DĀMI-, Avestan word, probably the noun of agency connected with Old Avestan dāman- “stake” (Y. 46.6, 48.7; equivalent to Skt. dāˊman- < Indo-Ir. *dā “to attach”; Insler, p. 267), thus “the one who drives the stake” (Kellens, 1989). It was formerly interpreted (AirWb., pp. 736-37) as a masculine noun in -mi- (< dā “to create” < Indo-Ir. *dhā “to put”), which is attested only in the Gathas and refers either to the agent (“the one who creates, the creator,” Y. 31.7, 31.8, 34.10, 44.4) or to the action (“creation”; Y. 43.5, 51.10), depending upon the category of derivation (Wackernagel and Debrunner, pp. 775-76); it is now recognized that as a noun of action it occurs only once (Y. 43.5; Humbach, 1959, II, pp. 89, 101), in connection with a human ritual conceived as the symbolic reenactment of the cosmogony (see cosmogony and cosmology)
The two words dāman- and dāmi- are the most common elements in the Avestan metaphor for the cosmogonic act, the raising of a tent; except for the single instance (Y. 43.5) noted, then, dāmi- was exclusively a noun of agency referring to Ahura Mazdā (q.v.). It cannot be an epithet for Ārmaiti (q.v.; see Y. 34.10), as was formerly supposed on the basis of the Younger Avestan expression dąmīm yąm ārmaitīm (Visprad 19.2); the latter must reflect a defective interpretation of the Gathic passage (Insler, p. 225). The noun of agency must therefore be original, an exact synonym for dātar-, referring to Ahura Mazdā in his role as creator or orderer of the world.
In Younger Avestan dāmi- was used in two ways. It appeared as the first term of the compound dāmi.dāta- “established by the dāmi,” which seems to have led to a strange paradox. If it is assumed that the Pahlavi translator of these Avestan texts misunderstood the meaning of the first term (except in Visprad 19.15), confusing it with dahma-, and rendered it as dānāg “wise” (Avesta, tr. Darmesteter, I, p. 17 n. 2), then the entire compound can be said to have been preserved in Middle Persian dāmdād “creation” (cf. dmydty in the well-known Taxila inscription; Humbach, 1973, 168-69). The question has been reviewed by Jean Kellens (1974, pp. 247-59), who has also demonstrated that the supposed compound dāmi.dāt- “creating the creation” (AirWb., p. 737) is not in fact attested.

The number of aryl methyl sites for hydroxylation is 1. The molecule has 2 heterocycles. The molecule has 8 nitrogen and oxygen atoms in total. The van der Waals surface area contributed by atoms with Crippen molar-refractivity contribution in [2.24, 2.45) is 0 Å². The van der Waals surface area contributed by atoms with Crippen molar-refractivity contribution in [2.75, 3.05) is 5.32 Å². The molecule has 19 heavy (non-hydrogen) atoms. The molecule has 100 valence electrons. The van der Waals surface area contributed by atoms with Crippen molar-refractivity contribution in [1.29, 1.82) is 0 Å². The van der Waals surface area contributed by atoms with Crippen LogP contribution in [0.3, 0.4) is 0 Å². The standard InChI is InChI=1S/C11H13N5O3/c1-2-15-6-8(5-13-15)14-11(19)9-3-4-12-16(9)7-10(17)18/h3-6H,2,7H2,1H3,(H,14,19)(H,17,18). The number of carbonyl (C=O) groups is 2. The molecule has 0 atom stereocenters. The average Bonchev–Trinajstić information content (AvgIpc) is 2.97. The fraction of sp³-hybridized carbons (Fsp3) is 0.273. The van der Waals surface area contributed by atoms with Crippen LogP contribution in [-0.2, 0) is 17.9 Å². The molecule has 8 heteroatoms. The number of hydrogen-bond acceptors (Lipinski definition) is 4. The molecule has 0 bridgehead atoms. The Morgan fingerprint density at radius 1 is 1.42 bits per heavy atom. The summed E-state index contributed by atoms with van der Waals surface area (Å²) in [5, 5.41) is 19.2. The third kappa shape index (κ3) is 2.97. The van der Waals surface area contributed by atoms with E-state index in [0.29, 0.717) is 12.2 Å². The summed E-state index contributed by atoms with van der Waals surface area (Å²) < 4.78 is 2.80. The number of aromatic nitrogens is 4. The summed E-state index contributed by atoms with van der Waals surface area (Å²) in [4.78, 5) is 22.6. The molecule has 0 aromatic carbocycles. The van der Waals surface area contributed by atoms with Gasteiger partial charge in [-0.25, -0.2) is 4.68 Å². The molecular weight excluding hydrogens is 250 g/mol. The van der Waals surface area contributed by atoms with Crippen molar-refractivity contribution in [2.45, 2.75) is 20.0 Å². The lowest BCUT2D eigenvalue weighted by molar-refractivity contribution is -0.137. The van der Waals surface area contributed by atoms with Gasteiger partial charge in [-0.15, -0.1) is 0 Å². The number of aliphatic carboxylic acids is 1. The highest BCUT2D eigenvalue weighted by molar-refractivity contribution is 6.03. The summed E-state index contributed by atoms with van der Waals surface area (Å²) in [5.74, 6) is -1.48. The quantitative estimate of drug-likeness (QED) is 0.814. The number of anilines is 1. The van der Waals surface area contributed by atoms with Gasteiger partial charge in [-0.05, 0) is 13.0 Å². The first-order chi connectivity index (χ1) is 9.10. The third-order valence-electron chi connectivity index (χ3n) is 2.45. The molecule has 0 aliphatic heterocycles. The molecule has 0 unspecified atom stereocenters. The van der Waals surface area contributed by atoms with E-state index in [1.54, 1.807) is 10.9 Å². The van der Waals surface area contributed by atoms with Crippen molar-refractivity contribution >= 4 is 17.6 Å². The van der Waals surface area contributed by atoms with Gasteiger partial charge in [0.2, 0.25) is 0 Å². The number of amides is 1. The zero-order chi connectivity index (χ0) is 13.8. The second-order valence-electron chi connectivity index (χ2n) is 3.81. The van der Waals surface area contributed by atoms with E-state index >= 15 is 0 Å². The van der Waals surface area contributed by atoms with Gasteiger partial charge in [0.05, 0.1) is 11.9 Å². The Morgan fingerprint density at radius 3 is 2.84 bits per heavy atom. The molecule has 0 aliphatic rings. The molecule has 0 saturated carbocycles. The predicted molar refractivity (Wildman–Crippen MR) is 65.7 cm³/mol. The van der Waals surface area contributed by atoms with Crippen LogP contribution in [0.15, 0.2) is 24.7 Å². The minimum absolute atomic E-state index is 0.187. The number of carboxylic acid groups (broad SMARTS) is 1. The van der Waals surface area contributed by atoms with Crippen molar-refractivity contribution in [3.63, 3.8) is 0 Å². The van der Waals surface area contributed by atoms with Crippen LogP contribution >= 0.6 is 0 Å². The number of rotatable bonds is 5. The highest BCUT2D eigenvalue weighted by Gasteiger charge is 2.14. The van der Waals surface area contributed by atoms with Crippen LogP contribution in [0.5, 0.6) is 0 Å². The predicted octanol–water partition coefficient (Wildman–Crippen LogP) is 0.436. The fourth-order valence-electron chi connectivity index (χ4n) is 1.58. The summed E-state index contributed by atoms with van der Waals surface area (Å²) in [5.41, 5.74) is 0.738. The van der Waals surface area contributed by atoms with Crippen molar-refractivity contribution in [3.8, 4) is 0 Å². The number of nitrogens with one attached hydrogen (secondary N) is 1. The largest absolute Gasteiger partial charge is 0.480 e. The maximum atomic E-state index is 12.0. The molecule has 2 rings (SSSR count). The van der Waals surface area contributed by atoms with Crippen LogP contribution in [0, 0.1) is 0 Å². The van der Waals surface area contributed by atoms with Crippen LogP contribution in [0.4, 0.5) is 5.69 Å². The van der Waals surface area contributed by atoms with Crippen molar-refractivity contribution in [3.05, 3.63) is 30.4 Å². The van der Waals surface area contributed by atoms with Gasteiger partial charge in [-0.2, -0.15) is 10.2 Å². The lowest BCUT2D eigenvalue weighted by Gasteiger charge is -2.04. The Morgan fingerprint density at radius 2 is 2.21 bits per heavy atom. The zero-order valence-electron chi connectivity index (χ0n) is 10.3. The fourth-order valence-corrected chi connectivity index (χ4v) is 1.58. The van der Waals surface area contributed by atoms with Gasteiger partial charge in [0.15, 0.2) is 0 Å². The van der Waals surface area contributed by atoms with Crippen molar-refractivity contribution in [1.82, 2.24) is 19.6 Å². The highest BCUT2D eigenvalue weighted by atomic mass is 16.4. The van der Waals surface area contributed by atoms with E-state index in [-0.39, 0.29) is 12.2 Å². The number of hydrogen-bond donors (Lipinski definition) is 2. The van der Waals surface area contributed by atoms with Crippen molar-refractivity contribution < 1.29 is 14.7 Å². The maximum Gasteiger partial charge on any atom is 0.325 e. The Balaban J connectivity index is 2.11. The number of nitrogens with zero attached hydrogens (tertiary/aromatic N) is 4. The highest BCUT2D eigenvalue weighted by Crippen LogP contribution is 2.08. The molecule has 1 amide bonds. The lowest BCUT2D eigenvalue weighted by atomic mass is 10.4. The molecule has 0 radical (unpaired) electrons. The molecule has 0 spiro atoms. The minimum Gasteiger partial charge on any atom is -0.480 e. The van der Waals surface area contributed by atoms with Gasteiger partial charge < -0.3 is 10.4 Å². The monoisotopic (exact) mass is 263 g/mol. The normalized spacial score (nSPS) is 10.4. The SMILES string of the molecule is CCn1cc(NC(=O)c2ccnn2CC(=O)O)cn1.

Dāmi- also occurred in the genitive singular as a constituent element in the name of one minor divinity, dāmōiš upamana- (in Yašts 10, 12, 13 and the litanies of the Yasna). Because of the previously mentioned Pahlavi translation of dāmi- as dānāg and its juxtaposition with āfriti- (Y. 1.15 and similar expressions; Avesta, tr. Darmesteter, I, p. 17 n. 2), the commonly accepted meaning—until Christian Bartholomae expressed his total skepticism of it (AirWb., p. 391)—was “the wise man’s curse” (cf. “guardians of the order”; Geldner, p. 486). H. S. Nyberg (p. 76) recognized in dāmōiš the designation of Ahura Mazdā and in upamana- either Sanskrit upamāna “resemblance” (< Indo-Ir. úpa-mā, proposed earlier by F. H. H. Windischmann, in connection with daēnaiiå . . . upamanəm in Yt. 10.126) or a derivation from upa + man “to inhabit.” This divinity would thus be an associate of Ahura Mazdā, probably Vərəθraγna, for in Yasna 10.47 he is described in the same terms as the wild boar, which is the fifth avatar of this god (Yt. 14.15). Ilya Gershevitch (pp. 166-69) has, however, proposed that dāmōiš is a form of the patronymic adjective dāmi- “sons or daughter of the dāmi,” which was supposedly applied to Ārmaiti (Y. 34.10); the identification with Ārmaiti was, however, refuted by Helmut Humbach (1959, II, p. 100). Gershevitch explained the use of the supposed patronymic as a substitution for ahuraδāta-, which was reserved for the earth (Ārmaiti) and for Vərəθraγna, from which it would follow that dāmōiš upamana was the alter ego of Vərəθraγna, a divinity whose original name was not mentioned. This sophistic argument is, however, too fragile, and Nyberg’s hypothesis remains the most probable, though it cannot be accepted without reservation. In no single instance is there any information at all on whether or not the reuse of an Avestan formula implies a conceptual reality. Dāmōiš upamana- is perhaps simply an allegorical expression for “the act of remaining near the one who drives the stake or assists him.”
K.-F. Geldner, “Uebersetzungen aus dem Avesta,” Zeitschrift für Vergleichende Sprachforschung 25, 1881, pp. 465-590.
I. Gershevitch, The Avestan Hymn to Mithra, Cambridge, 1959.
H. Humbach, Die Gathas des Zarathustra, 2 vols., Heidelberg, 1959.
Idem, “Die aramäische Aśoka-Inschrift vom Laghman-Fluss,” in H. Härtel and V. Moeller, eds., Indologen-Tagung 1971, Wiesbaden, 1973, pp. 161-69.
S. Insler, The Gāthās of Zarathustra, Acta Iranica 8, Tehran and Liège, 1975.
J. Kellens, Les noms-racines de l’Avesta, Wiesbaden, 1974.
Idem, “Huttes cosmiques en Iran,” MSS 50, 1989, pp. 65-78.
H. S. Nyberg, Die Religionen des alten Iran, Leipzig, 1938.
J. Wackernagel and A. Debrunner, Altindische Grammatik, II/2. Die Nominalsuffixe, Göttingen, 1954.
F. H. H. Windischmann, “Mithra,” AKM 1, 1857, p. 50,
Originally Published: December 15, 1993
Last Updated: November 14, 2011
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Vol. VI, Fasc. 6, pp. 638-639